On Tuesday, the Associated Press reported it had obtained court documents containing a trespassing complaint against Rep. Mark Sanford (R-SC), made by his ex-wife. The complaint said that on February 3rd, Sanford’s ex-wife, Jenny, caught him leaving her home. He did not have her permission to be there, as stipulated in their divorce agreement. She filed her complaint with the court the next day. The more interesting question, however, is how did the AP get the sealed document?
“I have no idea how these documents got to the [Associated Press],” Jenny Sanford told The Hill via email. “It was my understanding they were part of the sealed documents from our divorce.”
“I did indeed watch the second half of the Super Bowl at the beach house with our 14 year old son because as a father I didn’t think he should watch it alone,” Rep. Mark Sanford (R-SC) said in a statement. “Given [Jenny] was out of town I tried to reach her beforehand to tell her of the situation that had arisen, and met her at the back steps under the light of my cell phone when she returned and told her what had happened.”
Divorces can be messy, emotional events. One reason divorce records are usually sealed is to spare the parties, and their children, from the embarrassment of revealing private details surrounding the divorce. It is not uncommon for accusations and counter-assusations to be made as the process is resolved.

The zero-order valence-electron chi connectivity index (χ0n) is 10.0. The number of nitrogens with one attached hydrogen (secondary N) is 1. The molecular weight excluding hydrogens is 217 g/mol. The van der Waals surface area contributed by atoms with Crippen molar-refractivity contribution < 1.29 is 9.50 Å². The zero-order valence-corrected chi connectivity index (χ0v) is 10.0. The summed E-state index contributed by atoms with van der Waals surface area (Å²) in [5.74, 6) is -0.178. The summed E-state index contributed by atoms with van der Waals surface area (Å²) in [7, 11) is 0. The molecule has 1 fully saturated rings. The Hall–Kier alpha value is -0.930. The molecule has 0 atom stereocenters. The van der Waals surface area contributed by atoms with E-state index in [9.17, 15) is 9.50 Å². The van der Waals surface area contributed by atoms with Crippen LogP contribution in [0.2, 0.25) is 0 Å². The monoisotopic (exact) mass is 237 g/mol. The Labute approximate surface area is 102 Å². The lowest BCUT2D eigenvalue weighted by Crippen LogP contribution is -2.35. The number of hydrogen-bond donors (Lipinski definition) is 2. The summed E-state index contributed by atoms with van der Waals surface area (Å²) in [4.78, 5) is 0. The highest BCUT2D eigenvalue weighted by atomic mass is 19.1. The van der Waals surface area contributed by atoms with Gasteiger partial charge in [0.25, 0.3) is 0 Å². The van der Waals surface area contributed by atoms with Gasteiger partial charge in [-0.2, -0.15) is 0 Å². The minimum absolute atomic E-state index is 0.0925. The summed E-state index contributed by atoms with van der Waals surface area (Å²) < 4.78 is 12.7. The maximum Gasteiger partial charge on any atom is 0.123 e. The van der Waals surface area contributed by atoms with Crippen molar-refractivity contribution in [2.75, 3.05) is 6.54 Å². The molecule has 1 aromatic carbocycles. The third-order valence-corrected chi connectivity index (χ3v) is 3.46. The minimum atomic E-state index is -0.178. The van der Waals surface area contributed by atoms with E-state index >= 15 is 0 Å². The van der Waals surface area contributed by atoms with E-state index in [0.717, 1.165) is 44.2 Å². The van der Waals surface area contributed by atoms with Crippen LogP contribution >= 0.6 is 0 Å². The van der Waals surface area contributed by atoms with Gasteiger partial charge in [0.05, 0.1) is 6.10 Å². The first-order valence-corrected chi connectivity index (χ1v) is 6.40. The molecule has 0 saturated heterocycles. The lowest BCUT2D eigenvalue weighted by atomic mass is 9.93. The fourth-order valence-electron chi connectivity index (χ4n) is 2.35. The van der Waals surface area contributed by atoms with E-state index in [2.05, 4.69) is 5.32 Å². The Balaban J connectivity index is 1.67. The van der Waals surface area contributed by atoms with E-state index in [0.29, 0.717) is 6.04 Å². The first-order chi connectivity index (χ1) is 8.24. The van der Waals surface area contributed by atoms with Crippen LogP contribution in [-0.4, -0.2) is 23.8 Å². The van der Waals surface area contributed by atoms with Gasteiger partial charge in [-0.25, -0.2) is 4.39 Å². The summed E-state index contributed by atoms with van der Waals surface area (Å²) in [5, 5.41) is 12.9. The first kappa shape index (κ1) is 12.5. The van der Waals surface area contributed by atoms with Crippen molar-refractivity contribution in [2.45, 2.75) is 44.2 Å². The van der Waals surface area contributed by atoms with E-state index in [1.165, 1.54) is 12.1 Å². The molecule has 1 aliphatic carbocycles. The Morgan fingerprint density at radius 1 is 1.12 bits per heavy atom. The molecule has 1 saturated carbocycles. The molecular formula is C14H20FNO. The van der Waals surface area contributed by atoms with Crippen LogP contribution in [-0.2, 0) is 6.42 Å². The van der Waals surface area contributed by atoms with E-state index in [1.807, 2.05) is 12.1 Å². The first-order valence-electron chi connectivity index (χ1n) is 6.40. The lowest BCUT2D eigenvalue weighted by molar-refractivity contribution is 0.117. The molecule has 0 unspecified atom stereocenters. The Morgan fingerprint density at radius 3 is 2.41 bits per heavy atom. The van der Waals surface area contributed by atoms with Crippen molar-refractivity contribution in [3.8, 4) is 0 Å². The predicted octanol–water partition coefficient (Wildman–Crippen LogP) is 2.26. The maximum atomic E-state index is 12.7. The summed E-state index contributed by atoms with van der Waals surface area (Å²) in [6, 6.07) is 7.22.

Sanford’s opponent, Elizabeth Colbert Busch was herself party to a very contentious divorce years ago. She was even found in contempt of court for “willfully” ignoring court orders and held in a county jail for 6 hours. Divorces do not often bring out our inner-angels.
The Associated Press should disclose how they came to obtain the sealed documents. The revelation, coming just 3 weeks before a high-profile election to fill a Congressional vacancy, raises questions about the political motivation behind the leaked document. Whomever leaked the document should be prosecuted to the full extent of the law.